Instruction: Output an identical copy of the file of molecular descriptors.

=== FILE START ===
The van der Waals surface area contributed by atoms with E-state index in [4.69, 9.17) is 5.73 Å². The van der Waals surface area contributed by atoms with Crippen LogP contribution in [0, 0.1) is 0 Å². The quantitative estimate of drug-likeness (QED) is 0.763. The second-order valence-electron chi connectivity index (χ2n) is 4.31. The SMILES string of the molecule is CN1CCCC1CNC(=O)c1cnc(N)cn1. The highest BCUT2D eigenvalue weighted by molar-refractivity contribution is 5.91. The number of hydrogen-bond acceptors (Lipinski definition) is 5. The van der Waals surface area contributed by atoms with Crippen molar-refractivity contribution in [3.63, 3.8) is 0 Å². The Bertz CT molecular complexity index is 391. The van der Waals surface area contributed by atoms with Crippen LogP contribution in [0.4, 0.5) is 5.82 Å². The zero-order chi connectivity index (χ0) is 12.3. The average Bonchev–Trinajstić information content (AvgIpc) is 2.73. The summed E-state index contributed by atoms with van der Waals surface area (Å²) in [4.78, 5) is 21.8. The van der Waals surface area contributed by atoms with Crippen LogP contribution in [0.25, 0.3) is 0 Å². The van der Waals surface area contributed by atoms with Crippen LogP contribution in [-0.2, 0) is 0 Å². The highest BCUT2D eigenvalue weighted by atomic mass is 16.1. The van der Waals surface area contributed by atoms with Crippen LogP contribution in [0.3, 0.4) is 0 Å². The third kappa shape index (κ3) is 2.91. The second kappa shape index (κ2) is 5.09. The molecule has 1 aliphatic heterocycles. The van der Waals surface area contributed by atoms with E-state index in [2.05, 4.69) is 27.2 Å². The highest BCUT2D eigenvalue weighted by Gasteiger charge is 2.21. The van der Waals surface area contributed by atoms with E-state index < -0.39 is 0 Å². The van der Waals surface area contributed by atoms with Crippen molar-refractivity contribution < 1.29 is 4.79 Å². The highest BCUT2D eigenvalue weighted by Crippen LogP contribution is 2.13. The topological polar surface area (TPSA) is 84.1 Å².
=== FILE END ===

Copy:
The van der Waals surface area contributed by atoms with E-state index in [4.69, 9.17) is 5.73 Å². The van der Waals surface area contributed by atoms with Crippen LogP contribution in [0, 0.1) is 0 Å². The quantitative estimate of drug-likeness (QED) is 0.763. The second-order valence-electron chi connectivity index (χ2n) is 4.31. The SMILES string of the molecule is CN1CCCC1CNC(=O)c1cnc(N)cn1. The highest BCUT2D eigenvalue weighted by molar-refractivity contribution is 5.91. The number of hydrogen-bond acceptors (Lipinski definition) is 5. The van der Waals surface area contributed by atoms with Crippen molar-refractivity contribution in [3.63, 3.8) is 0 Å². The Bertz CT molecular complexity index is 391. The van der Waals surface area contributed by atoms with Crippen LogP contribution in [0.4, 0.5) is 5.82 Å². The zero-order chi connectivity index (χ0) is 12.3. The average Bonchev–Trinajstić information content (AvgIpc) is 2.73. The summed E-state index contributed by atoms with van der Waals surface area (Å²) in [4.78, 5) is 21.8. The van der Waals surface area contributed by atoms with Crippen LogP contribution in [0.25, 0.3) is 0 Å². The van der Waals surface area contributed by atoms with Crippen LogP contribution in [-0.2, 0) is 0 Å². The highest BCUT2D eigenvalue weighted by atomic mass is 16.1. The van der Waals surface area contributed by atoms with Crippen LogP contribution in [0.3, 0.4) is 0 Å². The third kappa shape index (κ3) is 2.91. The second kappa shape index (κ2) is 5.09. The molecule has 1 aliphatic heterocycles. The van der Waals surface area contributed by atoms with E-state index in [2.05, 4.69) is 27.2 Å². The highest BCUT2D eigenvalue weighted by Gasteiger charge is 2.21. The van der Waals surface area contributed by atoms with E-state index < -0.39 is 0 Å². The van der Waals surface area contributed by atoms with Crippen molar-refractivity contribution < 1.29 is 4.79 Å². The highest BCUT2D eigenvalue weighted by Crippen LogP contribution is 2.13. The topological polar surface area (TPSA) is 84.1 Å².